I've said before that I think the "holy grail" of selection will be matching quality measures of candidate values, interests, and competencies with those required for a position in a particular organization. (And I'm not alone here)
While job search search sites and applicant tracking software provide generic matching capability--say, letting candidates or employers search by full-time/part-time, geographic preference, etc.--I haven't seen anything more impressive, even though we know quite a bit about person-job and person-organization fit and its importance--until now.
Jobfox (previously Market10), developed by CareerBuilder founder and former CEO Rob McGovern, is taking things a step further by allowing job seekers and employers to find each other using a variety of "dimensions" (10, to be specific), including some of the aforementioned:
- Previous employment
- Skills (tied to particular employment)
- Desired salary
- Willingness to travel
Pretty basic stuff, right? Well here's where things get interesting. Look at the additional pieces of information a candidate can enter:
- Growth stage of company you want to work for (Start-up/Growing/Established)
- Dress code preference (Business Professional/Business Casual/Casual)
- Size of employer preferred (<500,>500)
- Location you work best from (home, work, part of each)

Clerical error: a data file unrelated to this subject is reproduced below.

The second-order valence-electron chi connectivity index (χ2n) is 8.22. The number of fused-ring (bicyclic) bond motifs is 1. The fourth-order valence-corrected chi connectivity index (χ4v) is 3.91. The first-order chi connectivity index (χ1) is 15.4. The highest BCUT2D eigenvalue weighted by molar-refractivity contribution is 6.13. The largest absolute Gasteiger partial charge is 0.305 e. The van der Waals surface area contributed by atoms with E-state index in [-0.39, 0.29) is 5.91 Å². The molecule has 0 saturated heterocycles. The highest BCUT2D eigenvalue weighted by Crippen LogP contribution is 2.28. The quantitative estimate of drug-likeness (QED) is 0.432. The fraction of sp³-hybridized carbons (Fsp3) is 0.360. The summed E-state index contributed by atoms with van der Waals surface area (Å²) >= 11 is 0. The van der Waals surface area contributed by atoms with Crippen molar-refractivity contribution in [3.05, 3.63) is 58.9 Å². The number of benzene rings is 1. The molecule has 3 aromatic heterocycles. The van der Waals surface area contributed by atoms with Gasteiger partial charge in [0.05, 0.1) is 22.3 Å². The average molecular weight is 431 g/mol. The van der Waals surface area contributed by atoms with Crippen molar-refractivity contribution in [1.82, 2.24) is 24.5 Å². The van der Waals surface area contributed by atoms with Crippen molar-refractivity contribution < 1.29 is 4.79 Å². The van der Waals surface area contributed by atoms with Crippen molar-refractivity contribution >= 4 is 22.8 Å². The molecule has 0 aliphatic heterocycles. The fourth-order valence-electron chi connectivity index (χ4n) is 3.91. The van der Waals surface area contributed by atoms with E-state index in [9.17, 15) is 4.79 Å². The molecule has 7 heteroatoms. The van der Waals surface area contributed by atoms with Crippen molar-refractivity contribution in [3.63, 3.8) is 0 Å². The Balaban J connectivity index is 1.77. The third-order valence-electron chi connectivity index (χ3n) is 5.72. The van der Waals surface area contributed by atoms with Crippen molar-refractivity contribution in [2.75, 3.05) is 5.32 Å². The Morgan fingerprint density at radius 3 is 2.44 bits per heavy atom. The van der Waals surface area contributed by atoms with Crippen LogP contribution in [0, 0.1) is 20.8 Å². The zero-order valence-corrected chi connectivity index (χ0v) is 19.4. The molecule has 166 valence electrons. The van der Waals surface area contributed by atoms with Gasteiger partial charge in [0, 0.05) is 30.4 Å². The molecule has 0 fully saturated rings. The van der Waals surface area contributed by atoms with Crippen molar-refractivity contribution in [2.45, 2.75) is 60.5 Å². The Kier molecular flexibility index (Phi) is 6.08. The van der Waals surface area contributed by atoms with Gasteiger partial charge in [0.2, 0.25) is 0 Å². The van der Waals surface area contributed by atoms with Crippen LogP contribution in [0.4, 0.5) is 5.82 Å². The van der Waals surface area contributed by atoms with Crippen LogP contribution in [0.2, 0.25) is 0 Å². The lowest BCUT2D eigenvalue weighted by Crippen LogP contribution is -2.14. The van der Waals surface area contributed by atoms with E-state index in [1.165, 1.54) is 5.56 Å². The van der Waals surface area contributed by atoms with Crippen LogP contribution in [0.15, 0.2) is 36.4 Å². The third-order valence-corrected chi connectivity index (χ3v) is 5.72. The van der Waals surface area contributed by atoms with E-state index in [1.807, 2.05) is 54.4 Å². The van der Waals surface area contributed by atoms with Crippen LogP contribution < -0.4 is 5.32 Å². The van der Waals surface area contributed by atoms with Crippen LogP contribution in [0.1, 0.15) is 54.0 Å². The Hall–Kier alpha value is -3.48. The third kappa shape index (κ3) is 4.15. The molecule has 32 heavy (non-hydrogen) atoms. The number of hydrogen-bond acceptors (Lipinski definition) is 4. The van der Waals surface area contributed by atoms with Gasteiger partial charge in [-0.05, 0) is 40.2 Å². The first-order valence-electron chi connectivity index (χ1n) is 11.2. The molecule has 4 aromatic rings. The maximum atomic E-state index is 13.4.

- Employer type desired (for profit, not for profit, government)
- Benefits desired (yes this seems basic but I don't recall seeing this before)
The other thing that's very different from traditional job boards is the job seeker doesn't SEARCH for jobs. Instead, results are generated based on data the individual enters/attaches and how well it matches specific opportunities.
From the employer's perspective, they get (for a fee) candidates whose profile best matches position/organization needs.
Less clutter to sift through for both sides--I love it. I see this as a great step toward eventually doing a much better of job of matching candidates and employers.
Results are looking positive with various employers signed up. Unfortunately right now they only serve the Atlanta and Washington, D.C. markets but they will be expanding to the San Francisco Bay Area in May, and Boston by June.
Downside? This is still active job seekers and employers. The next big challenge will be to not only have a database of valid individual assessment results (and accurate job descriptions) but to have this information for passive as well as active job seekers. And not just current job openings, but information for all employers. What would this look like? I'm not sure. Maybe an outgrowth of a popular social networking site, such as MySpace, mixed with organizational data from, say, Vault? All I know is it will be fun to watch!
Employer brochure available here. Other information, including press releases, here.